There are more examples of these kinds of timeline errors and anomalies but the one that stands out the most? Our narrator Paul describes the birth of his daughter Diana as occurring months to maybe a year after Superman’s debut, naming her after Wonder Woman who has appeared only days earlier. Days after Superman’s battle in Reign of the Supermen, this daughter Diana graduates high school. So about 18 years have passed in-between? So Lois and Jimmy Olsen would’ve aged 18 years during that time too, but we can see from their scenes that this is not the case. Likewise, we see that Dick Grayson is operating as Robin at about age 13 or 14 when young Diana is only about a year old. Later, Diana is middle-school age at least around the time that Dick is 18 or 19 and takes on his Nightwing identity. Is this girl aging twice as quickly as the rest of the world? Where’s a Time Lord when you need one?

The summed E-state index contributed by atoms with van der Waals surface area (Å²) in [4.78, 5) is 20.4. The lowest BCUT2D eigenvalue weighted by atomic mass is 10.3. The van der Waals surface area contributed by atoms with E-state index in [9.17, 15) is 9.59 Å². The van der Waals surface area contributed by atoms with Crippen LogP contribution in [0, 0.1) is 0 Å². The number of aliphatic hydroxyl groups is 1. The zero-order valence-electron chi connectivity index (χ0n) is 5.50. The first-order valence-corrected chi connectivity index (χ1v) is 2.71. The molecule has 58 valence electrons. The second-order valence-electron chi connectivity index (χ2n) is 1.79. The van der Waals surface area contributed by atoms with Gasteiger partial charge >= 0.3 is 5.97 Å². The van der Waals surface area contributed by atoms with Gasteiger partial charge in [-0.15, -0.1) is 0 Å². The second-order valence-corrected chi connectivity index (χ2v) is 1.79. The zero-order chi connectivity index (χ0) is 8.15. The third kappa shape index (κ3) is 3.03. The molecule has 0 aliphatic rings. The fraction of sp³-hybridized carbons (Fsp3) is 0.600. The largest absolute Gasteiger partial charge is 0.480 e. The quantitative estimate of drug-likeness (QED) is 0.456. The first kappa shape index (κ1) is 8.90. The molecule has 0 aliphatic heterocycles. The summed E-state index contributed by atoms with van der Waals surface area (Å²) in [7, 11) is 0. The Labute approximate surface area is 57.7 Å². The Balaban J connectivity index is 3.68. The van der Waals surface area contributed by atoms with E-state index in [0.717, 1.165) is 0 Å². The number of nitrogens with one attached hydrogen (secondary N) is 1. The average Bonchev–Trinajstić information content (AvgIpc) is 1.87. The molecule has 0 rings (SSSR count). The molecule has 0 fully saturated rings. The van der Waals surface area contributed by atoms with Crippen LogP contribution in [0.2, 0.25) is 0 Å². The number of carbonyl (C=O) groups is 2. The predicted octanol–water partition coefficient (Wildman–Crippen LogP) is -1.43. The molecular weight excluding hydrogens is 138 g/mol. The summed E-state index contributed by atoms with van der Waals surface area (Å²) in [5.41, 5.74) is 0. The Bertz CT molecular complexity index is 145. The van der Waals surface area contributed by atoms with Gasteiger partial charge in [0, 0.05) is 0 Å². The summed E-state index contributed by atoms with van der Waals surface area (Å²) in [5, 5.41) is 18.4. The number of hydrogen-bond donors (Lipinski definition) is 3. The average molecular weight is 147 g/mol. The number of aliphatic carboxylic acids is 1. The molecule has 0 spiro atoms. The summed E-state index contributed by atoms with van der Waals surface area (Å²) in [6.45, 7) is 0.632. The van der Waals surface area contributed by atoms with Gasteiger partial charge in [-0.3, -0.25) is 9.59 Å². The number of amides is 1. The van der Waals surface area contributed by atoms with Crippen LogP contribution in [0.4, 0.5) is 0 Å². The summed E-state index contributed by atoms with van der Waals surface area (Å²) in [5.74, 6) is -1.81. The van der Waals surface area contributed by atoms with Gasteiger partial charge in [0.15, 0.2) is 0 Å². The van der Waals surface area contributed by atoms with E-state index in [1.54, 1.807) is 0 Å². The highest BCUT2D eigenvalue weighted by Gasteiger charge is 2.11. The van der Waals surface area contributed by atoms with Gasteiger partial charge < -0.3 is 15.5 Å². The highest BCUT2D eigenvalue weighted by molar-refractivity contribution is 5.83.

Do I need to go on? By themselves, any single of these errors could be shrugged off if the rest of the series was solid. But it’s not. And for a story that was supposed to be a welcome mat to new readers of DC Comics, it’s a shame to see it become something I tell people to avoid lest they get confused and frustrated later.
Alan Kistler writes the comic book history/fashion column Agent of S.T.Y.L.E. He is an actor and freelance writer living in New York who has been recognized by Warner Bros. Films and major media/news outlets as a comic book historian. He is also the creator/host of the web-show “Crazy Sexy Geeks: The Series.” He knows entirely too much about the history of comics, Star Trek, Doctor Who, time travel, and vampires that don’t sparkle.